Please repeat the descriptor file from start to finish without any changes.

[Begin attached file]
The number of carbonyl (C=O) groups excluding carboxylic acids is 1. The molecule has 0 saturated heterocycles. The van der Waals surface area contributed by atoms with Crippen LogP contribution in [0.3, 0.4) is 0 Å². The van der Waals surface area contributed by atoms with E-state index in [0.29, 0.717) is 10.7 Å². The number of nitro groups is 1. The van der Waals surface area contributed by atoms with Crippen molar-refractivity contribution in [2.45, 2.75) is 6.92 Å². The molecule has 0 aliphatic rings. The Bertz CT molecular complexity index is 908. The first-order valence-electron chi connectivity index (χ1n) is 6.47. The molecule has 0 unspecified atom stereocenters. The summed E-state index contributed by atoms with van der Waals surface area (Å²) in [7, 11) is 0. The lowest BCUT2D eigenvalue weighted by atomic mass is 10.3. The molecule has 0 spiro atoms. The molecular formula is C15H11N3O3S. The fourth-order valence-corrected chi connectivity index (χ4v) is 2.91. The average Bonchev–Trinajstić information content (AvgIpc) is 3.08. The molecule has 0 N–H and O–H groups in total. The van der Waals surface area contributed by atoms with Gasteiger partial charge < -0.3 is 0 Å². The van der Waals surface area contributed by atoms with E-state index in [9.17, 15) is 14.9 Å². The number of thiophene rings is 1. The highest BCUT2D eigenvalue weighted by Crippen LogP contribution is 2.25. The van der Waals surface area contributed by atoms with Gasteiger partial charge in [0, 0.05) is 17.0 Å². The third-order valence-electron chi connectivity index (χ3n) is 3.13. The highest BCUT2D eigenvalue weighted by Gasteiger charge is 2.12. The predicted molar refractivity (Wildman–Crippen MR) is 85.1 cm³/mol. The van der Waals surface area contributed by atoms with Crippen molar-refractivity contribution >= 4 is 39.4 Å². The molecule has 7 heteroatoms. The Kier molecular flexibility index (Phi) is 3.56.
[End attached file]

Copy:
The number of carbonyl (C=O) groups excluding carboxylic acids is 1. The molecule has 0 saturated heterocycles. The van der Waals surface area contributed by atoms with Crippen LogP contribution in [0.3, 0.4) is 0 Å². The van der Waals surface area contributed by atoms with E-state index in [0.29, 0.717) is 10.7 Å². The number of nitro groups is 1. The van der Waals surface area contributed by atoms with Crippen molar-refractivity contribution in [2.45, 2.75) is 6.92 Å². The molecule has 0 aliphatic rings. The Bertz CT molecular complexity index is 908. The first-order valence-electron chi connectivity index (χ1n) is 6.47. The molecule has 0 unspecified atom stereocenters. The summed E-state index contributed by atoms with van der Waals surface area (Å²) in [7, 11) is 0. The lowest BCUT2D eigenvalue weighted by atomic mass is 10.3. The molecule has 0 spiro atoms. The molecular formula is C15H11N3O3S. The fourth-order valence-corrected chi connectivity index (χ4v) is 2.91. The average Bonchev–Trinajstić information content (AvgIpc) is 3.08. The molecule has 0 N–H and O–H groups in total. The van der Waals surface area contributed by atoms with Gasteiger partial charge < -0.3 is 0 Å². The van der Waals surface area contributed by atoms with E-state index in [9.17, 15) is 14.9 Å². The number of thiophene rings is 1. The highest BCUT2D eigenvalue weighted by Crippen LogP contribution is 2.25. The van der Waals surface area contributed by atoms with Gasteiger partial charge in [0, 0.05) is 17.0 Å². The third-order valence-electron chi connectivity index (χ3n) is 3.13. The highest BCUT2D eigenvalue weighted by Gasteiger charge is 2.12. The predicted molar refractivity (Wildman–Crippen MR) is 85.1 cm³/mol. The van der Waals surface area contributed by atoms with Crippen molar-refractivity contribution >= 4 is 39.4 Å². The molecule has 7 heteroatoms. The Kier molecular flexibility index (Phi) is 3.56.